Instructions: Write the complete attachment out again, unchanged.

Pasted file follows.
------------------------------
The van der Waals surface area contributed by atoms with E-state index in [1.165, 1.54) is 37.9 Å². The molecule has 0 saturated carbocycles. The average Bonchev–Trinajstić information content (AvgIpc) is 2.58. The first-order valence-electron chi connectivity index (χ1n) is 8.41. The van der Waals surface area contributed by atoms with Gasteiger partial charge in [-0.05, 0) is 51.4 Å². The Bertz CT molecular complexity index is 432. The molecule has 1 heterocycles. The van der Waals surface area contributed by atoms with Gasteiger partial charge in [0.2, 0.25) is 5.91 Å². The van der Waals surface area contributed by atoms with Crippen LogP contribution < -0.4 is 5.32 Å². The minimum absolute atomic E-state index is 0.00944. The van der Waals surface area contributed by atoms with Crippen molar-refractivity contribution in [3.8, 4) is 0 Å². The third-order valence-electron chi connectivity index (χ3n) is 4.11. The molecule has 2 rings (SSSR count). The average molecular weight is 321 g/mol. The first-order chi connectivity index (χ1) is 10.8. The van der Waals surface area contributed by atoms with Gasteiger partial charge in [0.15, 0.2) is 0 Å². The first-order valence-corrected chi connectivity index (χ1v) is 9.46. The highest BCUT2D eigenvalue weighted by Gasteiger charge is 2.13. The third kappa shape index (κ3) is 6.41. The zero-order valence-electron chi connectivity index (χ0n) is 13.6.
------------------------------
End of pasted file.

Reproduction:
The van der Waals surface area contributed by atoms with E-state index in [1.165, 1.54) is 37.9 Å². The molecule has 0 saturated carbocycles. The average Bonchev–Trinajstić information content (AvgIpc) is 2.58. The first-order valence-electron chi connectivity index (χ1n) is 8.41. The van der Waals surface area contributed by atoms with Gasteiger partial charge in [-0.05, 0) is 51.4 Å². The Bertz CT molecular complexity index is 432. The molecule has 1 heterocycles. The van der Waals surface area contributed by atoms with Gasteiger partial charge in [0.2, 0.25) is 5.91 Å². The van der Waals surface area contributed by atoms with Crippen LogP contribution < -0.4 is 5.32 Å². The minimum absolute atomic E-state index is 0.00944. The van der Waals surface area contributed by atoms with Crippen molar-refractivity contribution in [3.8, 4) is 0 Å². The third-order valence-electron chi connectivity index (χ3n) is 4.11. The molecule has 2 rings (SSSR count). The average molecular weight is 321 g/mol. The first-order chi connectivity index (χ1) is 10.8. The van der Waals surface area contributed by atoms with Gasteiger partial charge in [0.15, 0.2) is 0 Å². The first-order valence-corrected chi connectivity index (χ1v) is 9.46. The highest BCUT2D eigenvalue weighted by Gasteiger charge is 2.13. The third kappa shape index (κ3) is 6.41. The zero-order valence-electron chi connectivity index (χ0n) is 13.6.